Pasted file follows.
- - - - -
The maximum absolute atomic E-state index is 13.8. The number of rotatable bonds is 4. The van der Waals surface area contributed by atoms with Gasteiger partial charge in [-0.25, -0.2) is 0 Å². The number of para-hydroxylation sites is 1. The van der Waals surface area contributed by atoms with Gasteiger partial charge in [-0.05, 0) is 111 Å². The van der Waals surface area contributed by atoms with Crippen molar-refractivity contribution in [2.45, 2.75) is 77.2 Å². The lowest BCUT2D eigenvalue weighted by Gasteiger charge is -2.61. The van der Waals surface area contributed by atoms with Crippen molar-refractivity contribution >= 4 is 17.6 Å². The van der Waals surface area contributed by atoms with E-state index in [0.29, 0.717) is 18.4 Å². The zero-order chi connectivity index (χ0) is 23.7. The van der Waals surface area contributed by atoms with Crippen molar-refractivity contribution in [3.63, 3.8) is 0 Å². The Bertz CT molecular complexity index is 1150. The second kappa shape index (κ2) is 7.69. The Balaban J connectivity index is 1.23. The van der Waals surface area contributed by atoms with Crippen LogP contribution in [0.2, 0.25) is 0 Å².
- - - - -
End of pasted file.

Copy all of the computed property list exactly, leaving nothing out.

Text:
The maximum absolute atomic E-state index is 13.8. The number of rotatable bonds is 4. The van der Waals surface area contributed by atoms with Gasteiger partial charge in [-0.25, -0.2) is 0 Å². The number of para-hydroxylation sites is 1. The van der Waals surface area contributed by atoms with Gasteiger partial charge in [-0.05, 0) is 111 Å². The van der Waals surface area contributed by atoms with Crippen molar-refractivity contribution in [2.45, 2.75) is 77.2 Å². The lowest BCUT2D eigenvalue weighted by Gasteiger charge is -2.61. The van der Waals surface area contributed by atoms with Crippen molar-refractivity contribution >= 4 is 17.6 Å². The van der Waals surface area contributed by atoms with E-state index in [0.29, 0.717) is 18.4 Å². The zero-order chi connectivity index (χ0) is 23.7. The van der Waals surface area contributed by atoms with Crippen molar-refractivity contribution in [3.63, 3.8) is 0 Å². The Bertz CT molecular complexity index is 1150. The second kappa shape index (κ2) is 7.69. The Balaban J connectivity index is 1.23. The van der Waals surface area contributed by atoms with Crippen LogP contribution in [0.2, 0.25) is 0 Å².